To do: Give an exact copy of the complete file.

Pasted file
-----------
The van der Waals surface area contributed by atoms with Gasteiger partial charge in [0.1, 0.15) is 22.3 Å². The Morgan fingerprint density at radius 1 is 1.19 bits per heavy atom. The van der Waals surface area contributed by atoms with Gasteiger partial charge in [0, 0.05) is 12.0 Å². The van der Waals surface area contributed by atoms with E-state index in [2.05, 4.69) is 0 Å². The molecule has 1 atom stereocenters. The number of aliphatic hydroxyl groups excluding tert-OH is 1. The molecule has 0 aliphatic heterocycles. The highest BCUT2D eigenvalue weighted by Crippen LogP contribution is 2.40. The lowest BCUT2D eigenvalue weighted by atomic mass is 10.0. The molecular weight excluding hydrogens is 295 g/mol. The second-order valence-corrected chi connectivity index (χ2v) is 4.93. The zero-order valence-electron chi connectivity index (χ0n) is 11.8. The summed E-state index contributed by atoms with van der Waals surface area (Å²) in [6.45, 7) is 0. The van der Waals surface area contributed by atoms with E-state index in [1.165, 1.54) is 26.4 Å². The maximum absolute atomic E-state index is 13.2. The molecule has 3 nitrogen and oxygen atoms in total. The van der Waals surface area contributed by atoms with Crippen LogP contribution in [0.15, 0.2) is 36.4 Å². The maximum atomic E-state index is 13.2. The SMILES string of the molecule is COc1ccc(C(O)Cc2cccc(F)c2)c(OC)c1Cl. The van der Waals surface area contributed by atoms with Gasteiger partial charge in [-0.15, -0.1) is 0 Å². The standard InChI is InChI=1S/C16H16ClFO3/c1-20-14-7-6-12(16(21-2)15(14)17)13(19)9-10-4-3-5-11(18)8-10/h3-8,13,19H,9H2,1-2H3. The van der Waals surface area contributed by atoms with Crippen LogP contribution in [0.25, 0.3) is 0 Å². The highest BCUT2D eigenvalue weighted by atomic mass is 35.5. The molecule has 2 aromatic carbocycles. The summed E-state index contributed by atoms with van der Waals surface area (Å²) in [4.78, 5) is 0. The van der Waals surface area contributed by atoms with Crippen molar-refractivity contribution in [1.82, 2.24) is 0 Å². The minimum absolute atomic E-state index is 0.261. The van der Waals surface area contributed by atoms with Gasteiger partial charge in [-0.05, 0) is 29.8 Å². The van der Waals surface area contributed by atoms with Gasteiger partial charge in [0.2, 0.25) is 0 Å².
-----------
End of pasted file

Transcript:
The van der Waals surface area contributed by atoms with Gasteiger partial charge in [0.1, 0.15) is 22.3 Å². The Morgan fingerprint density at radius 1 is 1.19 bits per heavy atom. The van der Waals surface area contributed by atoms with Gasteiger partial charge in [0, 0.05) is 12.0 Å². The van der Waals surface area contributed by atoms with E-state index in [2.05, 4.69) is 0 Å². The molecule has 1 atom stereocenters. The number of aliphatic hydroxyl groups excluding tert-OH is 1. The molecule has 0 aliphatic heterocycles. The highest BCUT2D eigenvalue weighted by Crippen LogP contribution is 2.40. The lowest BCUT2D eigenvalue weighted by atomic mass is 10.0. The molecular weight excluding hydrogens is 295 g/mol. The second-order valence-corrected chi connectivity index (χ2v) is 4.93. The zero-order valence-electron chi connectivity index (χ0n) is 11.8. The summed E-state index contributed by atoms with van der Waals surface area (Å²) in [6.45, 7) is 0. The van der Waals surface area contributed by atoms with E-state index in [1.165, 1.54) is 26.4 Å². The maximum absolute atomic E-state index is 13.2. The molecule has 3 nitrogen and oxygen atoms in total. The van der Waals surface area contributed by atoms with Crippen LogP contribution in [0.15, 0.2) is 36.4 Å². The maximum atomic E-state index is 13.2. The SMILES string of the molecule is COc1ccc(C(O)Cc2cccc(F)c2)c(OC)c1Cl. The van der Waals surface area contributed by atoms with Gasteiger partial charge in [-0.15, -0.1) is 0 Å². The standard InChI is InChI=1S/C16H16ClFO3/c1-20-14-7-6-12(16(21-2)15(14)17)13(19)9-10-4-3-5-11(18)8-10/h3-8,13,19H,9H2,1-2H3. The van der Waals surface area contributed by atoms with Crippen LogP contribution in [0.25, 0.3) is 0 Å². The highest BCUT2D eigenvalue weighted by atomic mass is 35.5. The molecule has 2 aromatic carbocycles. The summed E-state index contributed by atoms with van der Waals surface area (Å²) in [4.78, 5) is 0. The van der Waals surface area contributed by atoms with Crippen molar-refractivity contribution in [1.82, 2.24) is 0 Å². The minimum absolute atomic E-state index is 0.261. The van der Waals surface area contributed by atoms with Gasteiger partial charge in [-0.05, 0) is 29.8 Å². The van der Waals surface area contributed by atoms with Gasteiger partial charge in [0.2, 0.25) is 0 Å².